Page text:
CAMBRIDGE, Mass.—Children’s book author and St. Stephen’s Armenian Elementary School (SSAES) teacher Alik Arzoumanian has started producing virtual Armenian language storytime sessions. Arzoumanian, who is practicing social distancing at home amid the global pandemic of the coronavirus, just posted her first video on Tuesday on her brand new YouTube channel—a lively reading of Dr. Seuss’ Green Eggs and Ham in Armenian (Կանաչ Հաւկիթ եւ Խոզապուխտ).
In the video, Arzoumanian is heard off-camera emotively reading the ever popular 1960 classic in the Western Armenian dialect—a challenging first choice for the Pobig Dodig author who says she has been spontaneously translating books in the English language for her children for years. Now, she’s doing the same for her kindergarteners in Watertown, who loved her recent in-class Armenian reading of Green Eggs and Ham on Dr. Seuss’ birthday. “I had some free time this week, [so] I made this video for them,” explained Arzoumanian. “Everyone is stuck at home, and we all need all the resources we can get!”
The five-minute video has become an instant attraction and has already garnered over 500 views with many parents inside and outside the SSAES community sharing their excitement and extending their gratitude to Arzoumanian for this small, but meaningful production—a familiar voice offering a brief respite for Diasporan families struggling to navigate these unprecedented circumstances.
SSAES shuttered its doors on Friday in response to local mandates to slow the community spread of COVID-19. Arzoumanian tells the Weekly that teachers had been bracing for this possibility, preparing work packets and daily schedules in advance. “We did take the prospect of prolonged school closures seriously,” she explained. Pre-schoolers are now logging on to virtual circle time, while elementary school students, like Arzoumanian’s third grader, are signing on to video conference calls with their classmates and teachers.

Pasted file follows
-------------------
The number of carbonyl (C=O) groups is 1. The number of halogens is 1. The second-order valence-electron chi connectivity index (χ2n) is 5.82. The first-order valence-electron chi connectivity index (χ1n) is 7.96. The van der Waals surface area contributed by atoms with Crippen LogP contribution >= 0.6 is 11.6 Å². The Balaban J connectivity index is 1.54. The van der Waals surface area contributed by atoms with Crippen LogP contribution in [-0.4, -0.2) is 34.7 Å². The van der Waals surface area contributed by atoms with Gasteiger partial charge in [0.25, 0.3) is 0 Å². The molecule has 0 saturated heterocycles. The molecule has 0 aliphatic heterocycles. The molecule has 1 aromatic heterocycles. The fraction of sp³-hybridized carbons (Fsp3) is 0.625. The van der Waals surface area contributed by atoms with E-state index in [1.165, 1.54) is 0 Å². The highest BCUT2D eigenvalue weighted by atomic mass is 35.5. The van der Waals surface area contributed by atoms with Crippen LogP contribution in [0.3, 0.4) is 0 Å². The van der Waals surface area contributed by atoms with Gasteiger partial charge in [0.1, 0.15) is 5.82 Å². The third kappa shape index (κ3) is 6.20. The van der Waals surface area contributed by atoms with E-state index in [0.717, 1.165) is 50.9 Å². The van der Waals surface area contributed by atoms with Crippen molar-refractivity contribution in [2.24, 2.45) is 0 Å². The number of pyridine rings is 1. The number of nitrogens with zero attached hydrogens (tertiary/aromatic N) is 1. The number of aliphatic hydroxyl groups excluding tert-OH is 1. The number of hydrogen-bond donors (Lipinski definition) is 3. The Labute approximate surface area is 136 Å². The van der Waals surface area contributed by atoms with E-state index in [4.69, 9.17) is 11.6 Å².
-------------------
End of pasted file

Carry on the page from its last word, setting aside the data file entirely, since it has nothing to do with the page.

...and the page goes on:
Arzoumanian says she is planning more installments in the coming days and weeks. She wants to introduce her mother’s translation of her personal favorite Where the Wild Things Are and is also preparing readings of a few books in the Elephant and Piggie series. Arzoumanian, a talented illustrator and artist, is also thinking about arts and crafts tutorials in Armenian. “For many children in our community, school is the only place where they hear and speak Armenian,” said Arzoumanian of her unique initiative in Armenian education during this global pandemic. “Being home for weeks will take that away from them, unless their parents have resources such as audio books and videos like this.”
The mother of two also offered comforting advice for parents juggling sudden homeschooling and their own work responsibilities. “Bedtimes might be later, our kids might have longer screen time than usual, but as long as they have a schedule that includes getting dressed in the morning, schoolwork, going out for physical activity, some quiet games and creative time, they will feel safe and cared for, and I think that’s what they need to be happy.”
Love it!!! With all of these Armenian translation projects, it looks like we are on the verge of a Renaissance of Armenian literature…
Just last month, FROG AND TOAD was published in Armenian (link below). I can’t wait to see what else springs forth from our robust Diaspora.
I love this! my baby grand niece would love it! Thank you for sharing!
I wonder how many people realized how subversive Dr. Seuss’s books were.